No, you can’t really do that, but sewing is a skill that I’m certainly happy to have learned, early. I went to sewing classes at Sears at the Rhode Island Mall, when it was called the Midland Mall. My sister Nancy and I took lessons at the same time. We were dropped off by my mom on Saturday mornings for a two-hour lesson in a tiny room on the second floor of the store. The room was packed with cutting tables and sewing machines.
We had to bring our own patterns, fabric, scissors, thread, notions; the works. My mom took us, probably to Weintraub’s (I think the spelling is correct), to pick out our patterns and fabric. Being an avid seamstress herself she tried to steer us to a project so that we would be successful and limit our frustration in the learning process. It was definitely one of those instances when I didn’t take her advice.
I chose to make a wraparound, hooded jacket from hunter green quilted fabric. If that wasn’t enough, there was trim around the entire edge of the jacket, including the long belt that looped through the back and around to be buttoned to close in the front. There were yards and yards of white braid made of an interesting nylon material that had to be pinned carefully to enclose the raw edges; you’ve never seen so my common pins in one piece of fabric in your life. It took more than one lesson to get that stuff neatly and correctly sewn into place, especially because when I didn’t get it right–stitches had to be torn out and re-sewn.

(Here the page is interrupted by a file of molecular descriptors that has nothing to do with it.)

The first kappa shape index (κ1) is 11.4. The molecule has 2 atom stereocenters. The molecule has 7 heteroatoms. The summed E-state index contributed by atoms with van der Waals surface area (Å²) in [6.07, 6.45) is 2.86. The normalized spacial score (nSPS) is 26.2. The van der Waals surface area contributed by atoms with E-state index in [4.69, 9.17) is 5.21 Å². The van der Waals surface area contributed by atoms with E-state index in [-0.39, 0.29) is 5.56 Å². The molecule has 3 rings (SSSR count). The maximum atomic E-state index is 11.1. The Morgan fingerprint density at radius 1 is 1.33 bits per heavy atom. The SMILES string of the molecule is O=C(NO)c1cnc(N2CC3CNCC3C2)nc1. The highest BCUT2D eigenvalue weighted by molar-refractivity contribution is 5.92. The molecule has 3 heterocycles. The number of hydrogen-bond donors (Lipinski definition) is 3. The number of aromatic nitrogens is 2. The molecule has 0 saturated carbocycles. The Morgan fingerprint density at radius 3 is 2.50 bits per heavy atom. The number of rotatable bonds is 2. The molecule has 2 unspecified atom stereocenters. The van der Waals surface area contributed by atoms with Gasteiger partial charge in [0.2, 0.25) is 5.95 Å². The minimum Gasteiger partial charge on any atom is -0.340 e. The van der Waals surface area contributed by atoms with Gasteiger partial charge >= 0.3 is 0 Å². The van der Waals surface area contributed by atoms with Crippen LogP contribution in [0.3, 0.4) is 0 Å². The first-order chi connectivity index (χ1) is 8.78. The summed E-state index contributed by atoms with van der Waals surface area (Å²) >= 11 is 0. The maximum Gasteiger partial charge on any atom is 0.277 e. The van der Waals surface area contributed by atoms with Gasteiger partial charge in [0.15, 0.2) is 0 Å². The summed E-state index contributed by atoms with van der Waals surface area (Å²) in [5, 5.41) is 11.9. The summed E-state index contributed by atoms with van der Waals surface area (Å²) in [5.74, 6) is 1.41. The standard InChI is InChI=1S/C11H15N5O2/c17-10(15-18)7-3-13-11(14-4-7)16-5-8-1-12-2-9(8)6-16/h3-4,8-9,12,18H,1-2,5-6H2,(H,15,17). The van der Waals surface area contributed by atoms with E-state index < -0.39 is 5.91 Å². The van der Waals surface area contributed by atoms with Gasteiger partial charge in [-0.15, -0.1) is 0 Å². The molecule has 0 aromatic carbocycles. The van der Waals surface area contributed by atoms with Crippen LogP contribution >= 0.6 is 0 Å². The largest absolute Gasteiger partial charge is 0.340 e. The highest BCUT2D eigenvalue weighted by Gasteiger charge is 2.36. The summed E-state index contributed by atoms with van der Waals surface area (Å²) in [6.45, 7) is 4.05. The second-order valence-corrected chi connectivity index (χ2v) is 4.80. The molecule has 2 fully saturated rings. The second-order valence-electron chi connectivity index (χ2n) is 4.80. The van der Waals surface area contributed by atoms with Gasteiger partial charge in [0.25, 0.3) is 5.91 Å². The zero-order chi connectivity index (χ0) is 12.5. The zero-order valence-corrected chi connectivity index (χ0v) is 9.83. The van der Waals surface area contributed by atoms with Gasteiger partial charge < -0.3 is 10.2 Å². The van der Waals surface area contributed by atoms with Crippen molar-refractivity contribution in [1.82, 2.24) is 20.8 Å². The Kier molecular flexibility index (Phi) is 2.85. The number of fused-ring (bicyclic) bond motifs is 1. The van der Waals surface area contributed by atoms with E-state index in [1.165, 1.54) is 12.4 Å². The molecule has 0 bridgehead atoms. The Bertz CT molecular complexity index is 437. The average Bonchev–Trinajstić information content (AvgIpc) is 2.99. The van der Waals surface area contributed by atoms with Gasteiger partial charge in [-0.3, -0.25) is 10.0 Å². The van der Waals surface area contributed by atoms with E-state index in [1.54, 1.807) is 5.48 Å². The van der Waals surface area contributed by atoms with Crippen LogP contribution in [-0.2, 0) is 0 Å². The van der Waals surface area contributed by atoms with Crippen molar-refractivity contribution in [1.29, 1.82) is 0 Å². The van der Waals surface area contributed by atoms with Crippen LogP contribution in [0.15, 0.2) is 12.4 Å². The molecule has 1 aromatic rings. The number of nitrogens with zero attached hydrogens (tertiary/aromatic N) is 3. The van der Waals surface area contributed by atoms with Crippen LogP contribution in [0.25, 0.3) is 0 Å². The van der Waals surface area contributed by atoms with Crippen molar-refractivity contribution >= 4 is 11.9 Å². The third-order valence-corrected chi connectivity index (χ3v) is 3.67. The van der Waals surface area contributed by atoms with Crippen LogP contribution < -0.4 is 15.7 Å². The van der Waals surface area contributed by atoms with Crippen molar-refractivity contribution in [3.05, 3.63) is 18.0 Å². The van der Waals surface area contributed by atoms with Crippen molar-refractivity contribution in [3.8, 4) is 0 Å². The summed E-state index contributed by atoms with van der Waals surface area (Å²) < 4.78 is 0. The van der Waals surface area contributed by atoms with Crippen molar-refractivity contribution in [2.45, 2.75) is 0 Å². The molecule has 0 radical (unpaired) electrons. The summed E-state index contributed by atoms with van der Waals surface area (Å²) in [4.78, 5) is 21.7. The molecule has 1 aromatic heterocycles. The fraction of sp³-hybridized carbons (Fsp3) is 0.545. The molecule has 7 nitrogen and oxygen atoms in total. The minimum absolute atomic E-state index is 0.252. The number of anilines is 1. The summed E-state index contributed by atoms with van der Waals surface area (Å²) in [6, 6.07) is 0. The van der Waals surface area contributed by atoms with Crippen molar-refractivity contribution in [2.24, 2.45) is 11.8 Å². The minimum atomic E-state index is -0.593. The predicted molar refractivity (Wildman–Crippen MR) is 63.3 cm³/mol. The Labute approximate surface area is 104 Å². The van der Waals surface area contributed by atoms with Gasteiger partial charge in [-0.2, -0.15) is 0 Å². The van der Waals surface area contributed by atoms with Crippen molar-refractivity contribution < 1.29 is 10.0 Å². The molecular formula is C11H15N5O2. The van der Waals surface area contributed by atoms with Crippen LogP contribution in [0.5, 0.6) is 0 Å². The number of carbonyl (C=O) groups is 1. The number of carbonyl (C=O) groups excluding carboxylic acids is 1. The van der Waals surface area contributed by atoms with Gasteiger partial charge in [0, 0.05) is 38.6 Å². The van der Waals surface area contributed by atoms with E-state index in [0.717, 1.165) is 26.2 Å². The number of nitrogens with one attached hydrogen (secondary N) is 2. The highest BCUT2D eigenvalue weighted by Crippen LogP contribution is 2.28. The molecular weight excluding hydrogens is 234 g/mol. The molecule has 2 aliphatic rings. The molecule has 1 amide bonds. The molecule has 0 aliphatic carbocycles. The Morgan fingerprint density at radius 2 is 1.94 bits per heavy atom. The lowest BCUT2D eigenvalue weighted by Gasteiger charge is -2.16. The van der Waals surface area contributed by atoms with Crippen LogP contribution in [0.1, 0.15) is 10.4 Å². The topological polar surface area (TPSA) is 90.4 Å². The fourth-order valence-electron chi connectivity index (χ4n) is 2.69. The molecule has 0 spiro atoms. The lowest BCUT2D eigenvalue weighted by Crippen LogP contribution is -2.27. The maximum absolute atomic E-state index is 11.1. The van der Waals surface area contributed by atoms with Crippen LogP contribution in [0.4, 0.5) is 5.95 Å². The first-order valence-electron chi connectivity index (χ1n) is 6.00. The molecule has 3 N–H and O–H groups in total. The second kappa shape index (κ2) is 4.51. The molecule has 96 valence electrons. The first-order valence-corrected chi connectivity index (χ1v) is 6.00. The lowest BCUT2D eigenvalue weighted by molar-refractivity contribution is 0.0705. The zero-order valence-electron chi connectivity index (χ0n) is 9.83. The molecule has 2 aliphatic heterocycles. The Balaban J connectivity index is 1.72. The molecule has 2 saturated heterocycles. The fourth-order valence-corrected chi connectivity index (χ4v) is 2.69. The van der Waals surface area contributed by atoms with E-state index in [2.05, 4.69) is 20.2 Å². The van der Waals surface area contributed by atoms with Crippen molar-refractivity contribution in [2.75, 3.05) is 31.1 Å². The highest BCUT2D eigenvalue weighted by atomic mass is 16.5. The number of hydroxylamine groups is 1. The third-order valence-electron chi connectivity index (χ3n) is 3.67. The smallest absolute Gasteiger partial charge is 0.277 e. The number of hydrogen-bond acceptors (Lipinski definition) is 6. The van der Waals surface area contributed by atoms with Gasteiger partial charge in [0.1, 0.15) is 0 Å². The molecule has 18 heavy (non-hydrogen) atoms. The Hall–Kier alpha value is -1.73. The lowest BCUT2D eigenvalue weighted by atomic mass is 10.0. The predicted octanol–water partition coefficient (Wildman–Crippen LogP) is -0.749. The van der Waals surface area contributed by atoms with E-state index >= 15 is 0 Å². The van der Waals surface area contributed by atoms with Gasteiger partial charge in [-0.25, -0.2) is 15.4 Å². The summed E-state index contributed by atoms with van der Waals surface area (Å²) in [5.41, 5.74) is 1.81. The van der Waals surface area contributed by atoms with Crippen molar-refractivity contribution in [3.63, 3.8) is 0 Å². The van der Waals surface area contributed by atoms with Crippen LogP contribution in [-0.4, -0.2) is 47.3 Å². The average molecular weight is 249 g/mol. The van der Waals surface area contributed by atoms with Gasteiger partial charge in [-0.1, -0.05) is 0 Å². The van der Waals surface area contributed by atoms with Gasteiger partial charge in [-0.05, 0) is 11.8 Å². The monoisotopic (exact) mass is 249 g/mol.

While my mom could teach us many things and she did; it was clear in between lessons when we had to work on our projects at home, that my mother’s seemingly infinite patience would not extend to teaching us how to sew. I don’t remember the instructor’s name, so, a general thank you goes out to “Where America Shops” (Sears’ slogan in 1976) , and apparently, also learns how to sew.